The cut points used to identify the 10th and 90th percentiles for male singletons are displayed graphically in Fig 2 for our corrected reference, and for Oken et al,4 Alexander et al,1 and Kramer et al.17 For the 10th percentile, all references overlap considerably except at term and postterm gestations, where the Canadian reference diverges from the US ones. For the 90th percentile, the corrected and Canadian references differ from the previous US-based reference most prominently at preterm gestations (especially 28–31 weeks), the range at which epidemiologic studies note a bimodal birth weight distribution that our gestational age cleaning process eliminated (Fig 3).
We compared gestational age–specific birth weight means and SDs from the corrected dataset with the Kramer et al17 reference for males (Fig 4) and females (data not shown). Means and SDs were similar between the 2 references, except for the term and postterm ranges, where mean birth weights from the corrected dataset were lower than the Kramer et al17 estimates.
We provide an updated US birth weight for gestational age reference following correction for implausible estimates of gestational age, along with the information needed to calculate continuous and/or categorical measures of birth size. We used 2 recent National Center for Health Statistics natality datasets, thus generating a reference that reflects the current sociodemographic composition of the United States.
The most notable difference between the current and previous US references is that LMP-based gestational age was sometimes discarded (∼1%) or reassigned using the obstetric/clinical estimate (∼9%) (Fig 1; Supplemental Table 4). These changes resulted in the elimination of the “second mode” in the birth weight distribution at 28 to 31 weeks, allowing for the calculation of means and SDs without further correction. Previous work suggests that the second mode primarily reflects errors in LMP dating.5,7,24 However, the accuracy of obstetric/clinical estimates should not be implicitly assumed. With ultrasound-based data, factors that interfere with image visualization (eg, maternal obesity) or influence fetal size early in pregnancy (eg, maternal smoking) may lead to misclassification of gestational age.25–27 Given the potential for such systematic sources of error,28 we used an algorithm that leverages all available estimates of gestational age to identify records with likely errors in dating.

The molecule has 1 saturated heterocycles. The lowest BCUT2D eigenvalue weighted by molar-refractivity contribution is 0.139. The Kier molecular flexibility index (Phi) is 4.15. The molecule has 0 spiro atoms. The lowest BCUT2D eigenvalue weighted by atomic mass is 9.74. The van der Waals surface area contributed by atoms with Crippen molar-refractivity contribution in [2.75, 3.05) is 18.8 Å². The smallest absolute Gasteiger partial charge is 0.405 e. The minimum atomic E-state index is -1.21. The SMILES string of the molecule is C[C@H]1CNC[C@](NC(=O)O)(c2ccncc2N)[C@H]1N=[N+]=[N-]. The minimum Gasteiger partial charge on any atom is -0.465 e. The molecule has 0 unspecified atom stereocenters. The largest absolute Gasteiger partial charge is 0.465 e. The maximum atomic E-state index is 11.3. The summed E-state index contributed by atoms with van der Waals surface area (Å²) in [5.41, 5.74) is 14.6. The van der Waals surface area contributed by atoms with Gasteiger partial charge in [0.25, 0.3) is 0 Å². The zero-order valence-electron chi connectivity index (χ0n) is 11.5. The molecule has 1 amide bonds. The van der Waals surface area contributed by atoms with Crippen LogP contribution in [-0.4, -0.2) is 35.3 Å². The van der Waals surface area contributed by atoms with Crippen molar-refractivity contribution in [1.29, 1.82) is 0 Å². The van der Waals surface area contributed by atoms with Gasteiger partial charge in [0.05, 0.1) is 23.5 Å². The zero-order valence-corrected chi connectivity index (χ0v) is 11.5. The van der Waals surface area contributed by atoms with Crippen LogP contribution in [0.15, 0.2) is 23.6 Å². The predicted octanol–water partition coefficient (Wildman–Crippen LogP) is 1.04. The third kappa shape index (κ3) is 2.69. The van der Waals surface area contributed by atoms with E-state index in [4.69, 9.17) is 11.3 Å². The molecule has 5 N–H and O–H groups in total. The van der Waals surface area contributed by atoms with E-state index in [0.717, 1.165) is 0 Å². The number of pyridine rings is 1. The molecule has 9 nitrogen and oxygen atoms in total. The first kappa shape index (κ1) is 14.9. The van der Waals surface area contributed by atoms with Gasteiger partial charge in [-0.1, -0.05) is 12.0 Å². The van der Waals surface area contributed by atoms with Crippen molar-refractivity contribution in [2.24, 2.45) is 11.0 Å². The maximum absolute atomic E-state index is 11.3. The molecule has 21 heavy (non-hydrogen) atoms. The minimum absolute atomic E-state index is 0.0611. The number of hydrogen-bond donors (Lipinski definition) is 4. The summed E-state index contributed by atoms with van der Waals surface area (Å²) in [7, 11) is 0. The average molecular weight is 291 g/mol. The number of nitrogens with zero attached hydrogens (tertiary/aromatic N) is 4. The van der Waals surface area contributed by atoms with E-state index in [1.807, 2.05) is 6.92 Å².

When cut points derived from previous US references were applied to our corrected dataset, discrepancies were most apparent in the pre- and postterm ranges. Among preterm births, previous LMP-based US references captured a greater proportion of births below the 10th percentile and a markedly lower proportion of births above the 90th percentile compared with the current reference. This is likely because we were able to eliminate the second mode of the birth weight distribution in the preterm gestational age range, which resulted in a reduction in the birth weight thresholds. In fact, among early preterm births, only a small minority of the infants falling above the 90th percentile according to our reference would be identified using previous references. Among postterm births, previous references capture substantially fewer births below the 10th percentile, but similar rates of births above the 90th percentile. In the corrected dataset, LMP-based gestational age in the postterm range was reassigned downward using the obstetric/clinical estimate 46% to 98% of the time (Supplemental Table 4), likely resulting in the inclusion of births that would have otherwise been excluded. This may have enriched our dataset with smaller infants at these gestational ages, given that higher rates of growth restriction have been observed among postterm compared with term births.29 Importantly, cut points derived from the comparison dataset performed similarly to previous US references, strongly suggesting that secular changes in perinatal outcomes (eg, preterm delivery) cannot explain the differences described above.
We also compared our reference with Kramer et al,17 as it was based primarily on ultrasound estimates of gestational age. With the exception of the postterm range, our reference captured similar rates of births below the 10th and above the 90th percentile across a range of gestational ages. Kramer et al17 is also the only North American population-based reference to report gestational age–specific means and SDs. These parameters exhibit considerable similarity to ours, except beyond 40 weeks of gestation. Post hoc analyses revealed that when our reference was generated including only obstetric/clinical estimates of gestational age and maternal white, non-Hispanic race/ethnicity, these discrepancies were virtually eliminated (data not shown).